By SEMA Washington, D.C., Staff
The U.S. Supreme Court issued a ruling that will now allow states to require internet retailers to collect sales taxes even when they have no physical presence in the state. The court overturned the 1992 “Quill vs. North Dakota” decision, which said that retailers must have a certain level of physical presence (nexus) in a state before that state can force the retailer to collect taxes.
The state of South Dakota successfully argued before the Court that the 1992 decision was obsolete in the e-commerce era. In 2016, South Dakota passed legislation requiring an out-of-state retailer to collect sales taxes, regardless of whether it had a physical presence. The Court upheld the South Dakota law, which includes a small-business exemption for retailers with less than $100,000 in sales. Other states are now expected to begin passing bills similar to the South Dakota law.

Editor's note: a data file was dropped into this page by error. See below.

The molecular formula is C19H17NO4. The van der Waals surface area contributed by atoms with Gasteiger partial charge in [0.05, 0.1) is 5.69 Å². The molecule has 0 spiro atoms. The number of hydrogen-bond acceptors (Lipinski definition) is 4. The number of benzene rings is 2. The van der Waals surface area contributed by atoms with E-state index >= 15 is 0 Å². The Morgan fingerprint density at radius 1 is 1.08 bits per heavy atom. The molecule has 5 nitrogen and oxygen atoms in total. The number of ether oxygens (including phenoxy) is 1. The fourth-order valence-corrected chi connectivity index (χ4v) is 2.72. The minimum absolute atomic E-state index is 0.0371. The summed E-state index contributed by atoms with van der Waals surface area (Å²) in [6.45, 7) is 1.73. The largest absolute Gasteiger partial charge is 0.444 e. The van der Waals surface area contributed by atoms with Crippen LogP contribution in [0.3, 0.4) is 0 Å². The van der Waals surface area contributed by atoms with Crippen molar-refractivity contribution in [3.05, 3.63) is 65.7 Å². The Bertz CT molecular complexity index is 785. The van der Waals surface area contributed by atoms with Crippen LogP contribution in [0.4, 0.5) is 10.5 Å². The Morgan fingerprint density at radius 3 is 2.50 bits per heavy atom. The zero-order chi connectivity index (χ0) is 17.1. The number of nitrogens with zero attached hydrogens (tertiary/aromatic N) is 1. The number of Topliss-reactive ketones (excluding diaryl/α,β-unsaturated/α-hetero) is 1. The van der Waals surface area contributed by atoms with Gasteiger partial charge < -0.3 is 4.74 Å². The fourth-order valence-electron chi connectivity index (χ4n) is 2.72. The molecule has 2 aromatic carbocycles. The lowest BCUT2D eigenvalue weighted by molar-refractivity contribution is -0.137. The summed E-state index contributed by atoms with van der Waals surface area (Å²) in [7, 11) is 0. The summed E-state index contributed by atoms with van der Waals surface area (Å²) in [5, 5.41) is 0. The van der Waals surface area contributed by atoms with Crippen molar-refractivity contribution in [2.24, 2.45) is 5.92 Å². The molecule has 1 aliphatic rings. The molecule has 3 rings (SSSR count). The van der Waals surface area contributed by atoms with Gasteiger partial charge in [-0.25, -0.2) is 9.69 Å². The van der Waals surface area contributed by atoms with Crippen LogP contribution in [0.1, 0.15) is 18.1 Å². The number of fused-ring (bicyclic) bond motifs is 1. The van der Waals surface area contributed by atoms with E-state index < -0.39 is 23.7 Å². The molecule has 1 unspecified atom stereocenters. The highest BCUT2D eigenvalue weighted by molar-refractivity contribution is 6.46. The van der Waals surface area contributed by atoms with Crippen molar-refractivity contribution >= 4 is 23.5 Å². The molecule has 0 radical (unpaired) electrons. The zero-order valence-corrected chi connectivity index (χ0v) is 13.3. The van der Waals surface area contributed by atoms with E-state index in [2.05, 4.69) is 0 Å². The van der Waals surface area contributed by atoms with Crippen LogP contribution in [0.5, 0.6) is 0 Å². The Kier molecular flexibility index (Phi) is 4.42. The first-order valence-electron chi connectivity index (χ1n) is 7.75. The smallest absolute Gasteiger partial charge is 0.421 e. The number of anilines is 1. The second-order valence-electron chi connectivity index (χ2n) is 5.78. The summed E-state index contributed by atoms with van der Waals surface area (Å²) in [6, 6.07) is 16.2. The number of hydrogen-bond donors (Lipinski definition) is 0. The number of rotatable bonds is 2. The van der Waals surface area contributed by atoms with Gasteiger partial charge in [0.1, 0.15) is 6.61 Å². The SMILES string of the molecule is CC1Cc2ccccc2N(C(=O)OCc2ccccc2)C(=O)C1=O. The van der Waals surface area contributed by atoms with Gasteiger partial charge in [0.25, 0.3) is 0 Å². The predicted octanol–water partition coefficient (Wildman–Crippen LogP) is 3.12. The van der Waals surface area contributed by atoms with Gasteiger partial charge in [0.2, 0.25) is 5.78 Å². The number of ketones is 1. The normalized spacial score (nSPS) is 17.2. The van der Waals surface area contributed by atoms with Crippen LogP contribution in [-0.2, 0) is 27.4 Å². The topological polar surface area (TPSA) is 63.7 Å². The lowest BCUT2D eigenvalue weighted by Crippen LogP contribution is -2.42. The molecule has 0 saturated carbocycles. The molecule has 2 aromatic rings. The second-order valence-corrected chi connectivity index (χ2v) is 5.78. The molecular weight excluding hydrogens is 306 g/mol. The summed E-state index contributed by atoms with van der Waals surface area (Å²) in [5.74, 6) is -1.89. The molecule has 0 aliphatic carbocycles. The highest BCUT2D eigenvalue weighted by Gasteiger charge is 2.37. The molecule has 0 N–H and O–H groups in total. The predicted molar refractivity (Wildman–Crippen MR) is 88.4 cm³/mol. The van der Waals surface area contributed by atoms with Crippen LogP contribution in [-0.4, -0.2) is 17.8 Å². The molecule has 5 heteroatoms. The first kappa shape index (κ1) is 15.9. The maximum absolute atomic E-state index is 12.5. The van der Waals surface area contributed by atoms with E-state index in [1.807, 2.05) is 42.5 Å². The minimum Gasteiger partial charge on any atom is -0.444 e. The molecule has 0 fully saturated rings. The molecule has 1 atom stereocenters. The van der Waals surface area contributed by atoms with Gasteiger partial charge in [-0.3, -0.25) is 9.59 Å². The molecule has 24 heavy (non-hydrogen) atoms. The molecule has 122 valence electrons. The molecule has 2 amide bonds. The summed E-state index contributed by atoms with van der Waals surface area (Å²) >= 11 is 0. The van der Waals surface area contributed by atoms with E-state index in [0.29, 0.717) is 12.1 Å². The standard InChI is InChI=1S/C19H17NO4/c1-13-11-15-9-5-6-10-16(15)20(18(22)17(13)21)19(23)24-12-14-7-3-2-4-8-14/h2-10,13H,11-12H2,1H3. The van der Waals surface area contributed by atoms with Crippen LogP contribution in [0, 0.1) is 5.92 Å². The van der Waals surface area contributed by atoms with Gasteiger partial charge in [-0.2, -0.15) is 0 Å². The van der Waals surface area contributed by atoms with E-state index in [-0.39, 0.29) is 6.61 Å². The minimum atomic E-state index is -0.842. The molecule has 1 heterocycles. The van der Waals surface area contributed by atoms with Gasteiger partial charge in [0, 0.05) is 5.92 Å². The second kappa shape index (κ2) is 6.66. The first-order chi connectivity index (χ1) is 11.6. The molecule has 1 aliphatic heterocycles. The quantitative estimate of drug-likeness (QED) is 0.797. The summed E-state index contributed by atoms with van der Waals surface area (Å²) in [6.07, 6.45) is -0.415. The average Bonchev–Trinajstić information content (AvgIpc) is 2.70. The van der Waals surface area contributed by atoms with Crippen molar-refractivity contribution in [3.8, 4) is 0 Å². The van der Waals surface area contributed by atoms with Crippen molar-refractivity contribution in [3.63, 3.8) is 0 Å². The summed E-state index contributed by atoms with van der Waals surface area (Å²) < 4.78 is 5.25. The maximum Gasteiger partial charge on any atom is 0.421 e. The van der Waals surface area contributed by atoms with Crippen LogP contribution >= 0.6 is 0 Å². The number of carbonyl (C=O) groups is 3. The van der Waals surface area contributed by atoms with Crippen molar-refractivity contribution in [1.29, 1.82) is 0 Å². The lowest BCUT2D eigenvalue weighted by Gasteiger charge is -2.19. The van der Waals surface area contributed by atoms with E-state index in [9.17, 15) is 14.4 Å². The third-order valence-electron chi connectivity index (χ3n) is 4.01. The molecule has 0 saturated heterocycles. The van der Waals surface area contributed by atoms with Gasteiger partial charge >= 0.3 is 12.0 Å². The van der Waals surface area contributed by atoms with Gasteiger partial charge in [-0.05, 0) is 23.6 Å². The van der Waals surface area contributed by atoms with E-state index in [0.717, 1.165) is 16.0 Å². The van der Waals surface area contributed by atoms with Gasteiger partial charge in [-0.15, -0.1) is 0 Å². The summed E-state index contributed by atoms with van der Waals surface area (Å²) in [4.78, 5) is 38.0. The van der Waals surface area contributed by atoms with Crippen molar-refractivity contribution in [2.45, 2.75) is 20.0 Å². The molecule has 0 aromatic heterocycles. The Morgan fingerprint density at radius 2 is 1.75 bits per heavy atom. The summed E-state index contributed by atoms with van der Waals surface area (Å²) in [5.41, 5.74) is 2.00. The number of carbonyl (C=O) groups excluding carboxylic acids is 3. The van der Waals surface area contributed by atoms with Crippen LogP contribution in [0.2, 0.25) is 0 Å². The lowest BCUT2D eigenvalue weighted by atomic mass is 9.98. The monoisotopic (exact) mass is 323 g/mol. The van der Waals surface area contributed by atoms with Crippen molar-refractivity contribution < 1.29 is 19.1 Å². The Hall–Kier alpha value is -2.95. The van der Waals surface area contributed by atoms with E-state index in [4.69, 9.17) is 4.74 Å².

The U.S. Supreme Court noted that Congress has always had the authority to enact legislation to authorize collection, but that has not occurred to date. The Court ruling may now spur Congress to establish a single federal standard, including a uniform small-business exemption and limited ability for states to pursue out-of-state audits. Various studies estimate that the potential amount of uncollected state sales taxes may range from $13 to $33 billion.
For more information, contact Daniel Ingber, SEMA managing director, government and legal affairs, at firstname.lastname@example.org.